Week 1: Three workouts per day; six meals per day (start tapering down meals)
Week 2: Begin putting salt in drinking water; continue tapering down meals
Week 3: Begin juice-only diet (7 raw juices total)
Day of Photo Shoot: No drinking or eating until right before the shoot — eat only raw white potatoes
This is the diet undertaken by Bryce Harper, a 22-year-old professional baseball player for the Washington Nationals. Once considered the most overrated new player, Harper is now considered the MVP favorite in the MLB, and he was one of many athletes highlighted in this year’s edition of ESPN’s Body Issue magazine.
The Body Issue magazine, Huffington Post states, “highlights and celebrates athletes’ physiques in all their wondrous shapes and sizes” — female athletes, like U.S. hammer thrower Amanda Bingson and UFC fighter Ronda Rousey, seem particularly celebrated for their skills in this annual publication.
But when the Washington Post interviewed Harper and he explained his diet and exercise regimen prior to the photoshoot, it became clear that women aren’t the only ones subjected to unrealistic beauty standards.
Rather than highlighting his natural body as a professional athlete, Harper prepared for weeks before the shoot. He explained to the Post that putting salt in his drinking water would allow him to stay hydrated without gaining weight, while the pre-shoot raw potatoes, packed with glucose and glycerine, would go straight to his muscles in time for the camera to capture the sudden nutrients.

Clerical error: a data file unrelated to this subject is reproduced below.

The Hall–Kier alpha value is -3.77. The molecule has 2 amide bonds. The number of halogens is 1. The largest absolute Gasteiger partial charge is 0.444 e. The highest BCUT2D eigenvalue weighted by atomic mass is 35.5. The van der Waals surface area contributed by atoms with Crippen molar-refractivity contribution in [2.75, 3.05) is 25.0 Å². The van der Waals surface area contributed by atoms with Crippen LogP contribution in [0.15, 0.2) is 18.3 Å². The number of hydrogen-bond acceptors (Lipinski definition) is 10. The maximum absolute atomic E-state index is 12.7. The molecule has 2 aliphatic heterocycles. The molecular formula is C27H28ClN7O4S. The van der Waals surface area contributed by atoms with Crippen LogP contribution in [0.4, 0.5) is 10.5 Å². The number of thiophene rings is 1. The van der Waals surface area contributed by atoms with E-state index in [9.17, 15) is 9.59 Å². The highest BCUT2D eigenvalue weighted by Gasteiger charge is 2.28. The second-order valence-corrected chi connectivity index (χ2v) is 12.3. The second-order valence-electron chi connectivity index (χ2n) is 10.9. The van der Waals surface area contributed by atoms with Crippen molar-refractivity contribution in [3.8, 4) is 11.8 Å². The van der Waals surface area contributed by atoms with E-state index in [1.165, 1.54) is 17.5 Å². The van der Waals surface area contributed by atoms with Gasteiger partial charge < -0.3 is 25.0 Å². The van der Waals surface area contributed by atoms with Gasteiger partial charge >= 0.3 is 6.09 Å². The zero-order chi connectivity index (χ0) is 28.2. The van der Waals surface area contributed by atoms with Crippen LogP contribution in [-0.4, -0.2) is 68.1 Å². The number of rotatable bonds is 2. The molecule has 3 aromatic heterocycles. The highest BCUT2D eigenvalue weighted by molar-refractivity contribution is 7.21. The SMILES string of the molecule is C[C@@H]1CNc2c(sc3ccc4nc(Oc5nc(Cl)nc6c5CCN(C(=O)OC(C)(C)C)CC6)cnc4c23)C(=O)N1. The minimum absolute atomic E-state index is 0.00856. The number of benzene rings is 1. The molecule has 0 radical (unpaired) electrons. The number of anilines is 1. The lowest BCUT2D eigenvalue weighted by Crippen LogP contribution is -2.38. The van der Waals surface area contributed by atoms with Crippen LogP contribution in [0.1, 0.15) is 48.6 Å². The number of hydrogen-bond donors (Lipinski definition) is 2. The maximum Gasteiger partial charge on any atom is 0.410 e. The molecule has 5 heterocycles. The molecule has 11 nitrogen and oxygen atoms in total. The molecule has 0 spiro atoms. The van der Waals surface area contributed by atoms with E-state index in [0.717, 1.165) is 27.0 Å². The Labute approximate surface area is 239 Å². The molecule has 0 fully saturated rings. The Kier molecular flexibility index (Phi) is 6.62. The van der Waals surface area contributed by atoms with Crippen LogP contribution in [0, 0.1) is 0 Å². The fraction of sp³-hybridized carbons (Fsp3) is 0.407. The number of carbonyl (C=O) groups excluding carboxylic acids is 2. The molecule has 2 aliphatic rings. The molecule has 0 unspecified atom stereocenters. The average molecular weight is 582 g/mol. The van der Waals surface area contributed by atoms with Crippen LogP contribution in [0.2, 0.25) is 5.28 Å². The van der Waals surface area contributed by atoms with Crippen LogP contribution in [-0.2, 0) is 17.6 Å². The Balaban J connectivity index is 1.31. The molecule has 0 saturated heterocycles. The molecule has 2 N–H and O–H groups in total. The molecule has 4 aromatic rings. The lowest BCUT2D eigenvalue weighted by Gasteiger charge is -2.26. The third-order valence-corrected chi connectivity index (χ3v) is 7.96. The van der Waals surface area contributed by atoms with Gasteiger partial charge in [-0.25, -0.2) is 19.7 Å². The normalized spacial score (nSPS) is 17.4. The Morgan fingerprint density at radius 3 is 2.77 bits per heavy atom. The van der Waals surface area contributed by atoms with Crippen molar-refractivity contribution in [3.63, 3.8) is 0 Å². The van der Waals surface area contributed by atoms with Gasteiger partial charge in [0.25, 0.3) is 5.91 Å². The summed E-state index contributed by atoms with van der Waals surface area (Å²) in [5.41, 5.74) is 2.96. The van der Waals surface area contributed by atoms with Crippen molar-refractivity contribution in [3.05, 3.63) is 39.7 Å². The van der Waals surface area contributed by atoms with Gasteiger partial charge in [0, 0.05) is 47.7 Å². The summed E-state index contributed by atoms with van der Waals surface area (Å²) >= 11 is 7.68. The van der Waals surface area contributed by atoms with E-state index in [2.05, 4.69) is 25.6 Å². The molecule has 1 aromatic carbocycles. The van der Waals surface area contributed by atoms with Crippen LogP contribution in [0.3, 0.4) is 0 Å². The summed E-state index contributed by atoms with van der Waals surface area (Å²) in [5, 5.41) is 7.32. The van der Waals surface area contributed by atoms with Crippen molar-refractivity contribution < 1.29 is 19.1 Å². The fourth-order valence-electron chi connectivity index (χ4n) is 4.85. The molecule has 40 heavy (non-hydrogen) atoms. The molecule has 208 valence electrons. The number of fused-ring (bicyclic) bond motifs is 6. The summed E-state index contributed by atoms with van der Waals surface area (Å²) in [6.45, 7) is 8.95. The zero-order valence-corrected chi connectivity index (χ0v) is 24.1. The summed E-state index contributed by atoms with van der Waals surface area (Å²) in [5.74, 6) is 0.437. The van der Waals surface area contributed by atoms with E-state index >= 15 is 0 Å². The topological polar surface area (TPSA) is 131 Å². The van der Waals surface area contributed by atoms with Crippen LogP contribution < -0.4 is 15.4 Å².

“It makes you pop,” Harper explained. “It makes you stand out.”
By the time he was posing for the camera, sans clothes, his body was “completely depleted” — i.e., not the real body of a professional athlete.
Harper told the Post that he wanted to prove to the world that baseball players are just as physically fit as athletes in other sports; one false stereotype still perpetuated is the notion that baseball players are fat and unhealthy.
The important takeaway from Harper’s interview is this: while body image standards for women have been consistently unrealistic, men are becoming subject to their own unrealistic more and more. It’s one thing to want to lose weight for health reasons — in fact, according to a recent Gallup survey, about 56% of Americans say they want to lose some weight — but it’s another thing when losing weight (or bulking up) is the focus purely for aesthetic reasons.
A photo may very well be worth a thousand words — based on Bryce Harper’s latest photo, many are wondering what other male athletes could say about health vs. physical appearance, if given the same opportunity as Harper.
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